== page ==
My sister found a duck nest in a willow thicket in the horse pasture. Constructed in the protection of branches with grasses growing all around for camouflage, it was a perfect place to build. The nest was lined with down that the mother duck pulled from her breast and used to cover the eggs when she left the nest to feed. Her clutch needed to stay safe from raccoons, skunks, and foxes for 23-29 days after all the eggs were laid. Baby ducks hatch alert and covered with down and are ready to follow their mama to water within 16 hours! And it appears like that’s what they did!
A Yellow Warbler’s nest and eggs didn’t fare as well. On my daily walk, I noticed the warbler flying from a young, four-foot high poplar whenever I got close. When I examined the tree, I found a small nest in the crook of the branches–probably only two feet off the ground. Inside the nest were three eggs, one noticeably larger than the other two.
Mama warbler nervously flitted from place to place on the other side of the quarry fence but always kept me within her sight.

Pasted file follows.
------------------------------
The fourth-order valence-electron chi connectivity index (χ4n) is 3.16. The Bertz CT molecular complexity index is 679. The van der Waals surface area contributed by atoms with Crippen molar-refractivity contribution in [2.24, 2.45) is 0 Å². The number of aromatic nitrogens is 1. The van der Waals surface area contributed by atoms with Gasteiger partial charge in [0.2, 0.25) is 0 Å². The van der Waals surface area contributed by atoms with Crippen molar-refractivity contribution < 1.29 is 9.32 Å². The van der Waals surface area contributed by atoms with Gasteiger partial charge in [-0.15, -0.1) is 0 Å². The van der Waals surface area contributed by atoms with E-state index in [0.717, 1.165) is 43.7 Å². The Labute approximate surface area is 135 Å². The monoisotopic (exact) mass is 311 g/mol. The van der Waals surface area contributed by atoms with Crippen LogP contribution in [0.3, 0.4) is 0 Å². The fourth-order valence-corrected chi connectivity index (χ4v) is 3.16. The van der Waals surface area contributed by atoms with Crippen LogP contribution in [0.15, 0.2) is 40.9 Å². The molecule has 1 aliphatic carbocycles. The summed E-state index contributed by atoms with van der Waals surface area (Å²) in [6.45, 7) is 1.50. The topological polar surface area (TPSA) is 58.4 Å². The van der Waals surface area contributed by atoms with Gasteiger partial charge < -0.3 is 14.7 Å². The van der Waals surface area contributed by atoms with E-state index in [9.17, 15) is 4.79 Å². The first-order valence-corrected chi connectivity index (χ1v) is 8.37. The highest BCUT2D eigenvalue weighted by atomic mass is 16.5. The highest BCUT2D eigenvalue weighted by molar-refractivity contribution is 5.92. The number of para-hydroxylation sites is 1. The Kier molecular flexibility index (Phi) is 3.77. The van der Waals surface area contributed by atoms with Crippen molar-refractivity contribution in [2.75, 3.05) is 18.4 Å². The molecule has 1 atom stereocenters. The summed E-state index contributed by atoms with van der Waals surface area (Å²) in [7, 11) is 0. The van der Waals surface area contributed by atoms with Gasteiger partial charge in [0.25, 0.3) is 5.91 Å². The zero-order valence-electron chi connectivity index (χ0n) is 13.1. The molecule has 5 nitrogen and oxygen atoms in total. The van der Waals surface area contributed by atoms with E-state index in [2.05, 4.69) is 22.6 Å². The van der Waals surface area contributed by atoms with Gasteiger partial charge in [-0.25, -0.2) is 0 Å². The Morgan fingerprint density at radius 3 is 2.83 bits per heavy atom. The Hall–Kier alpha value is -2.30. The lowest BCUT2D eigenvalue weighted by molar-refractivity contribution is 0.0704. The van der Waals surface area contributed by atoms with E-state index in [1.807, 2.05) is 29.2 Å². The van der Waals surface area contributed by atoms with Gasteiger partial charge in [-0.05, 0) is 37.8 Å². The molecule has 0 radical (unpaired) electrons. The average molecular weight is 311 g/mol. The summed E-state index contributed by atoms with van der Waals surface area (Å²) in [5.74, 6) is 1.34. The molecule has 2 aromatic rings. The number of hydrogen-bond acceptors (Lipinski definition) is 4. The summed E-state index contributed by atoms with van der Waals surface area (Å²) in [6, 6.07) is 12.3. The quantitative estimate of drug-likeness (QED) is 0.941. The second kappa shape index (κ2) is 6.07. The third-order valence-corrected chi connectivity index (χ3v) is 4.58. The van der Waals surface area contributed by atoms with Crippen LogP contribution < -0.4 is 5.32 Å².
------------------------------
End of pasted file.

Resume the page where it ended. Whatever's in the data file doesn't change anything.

Two days after I found her nest, the ditch was mowed. The little tree was tipped slightly and most of the tall grass that had hidden the nest on one side was gone. I checked the nest a few days later–no mama bird and only one egg left in the nest. Abandoned. At first I thought it was because of the damage done by the tractor and mower–and that may have contributed to it. But with reading about Yellow Warblers, I found that Brown-headed Cowbirds often parasitize their nests, which would account for the one bigger egg. Often, then, the Warblers abandon those eggs and build another nest right on top of the old one, but since the site was compromised by the mower, she must have moved to a new place.
Every spring the House Wrens have occupied three cedar wood and birch bark houses we have hanging in the maple trees. But when Chris put up the new bluebird houses, these fierce little competitors took over the larger dwellings. The males build nests of twigs to entice their mates. The nests are then lined with feathers, grasses and other plant material to make it soft for the eggs and newborn chicks.
The mama wren was not happy with me looking at her nest–she flew from branch to branch and chattered loudly.
Her nest of seven eggs has hatched, and when I looked today, the chicks are almost fully feathered. They will soon be leaving the nest.
The search to find a mate and the perfect place to build a nest. The work it takes to build the home. The time needed to lay the eggs and incubate them. The energy it takes to feed the brood and keep them safe until they leave. Things that can derail the whole process. Mishaps and mistakes that change the course. Daily problems that need attention. This is the life of parents–whether warbler, wren or human.
Duck nest pictures by Dawn Gehrke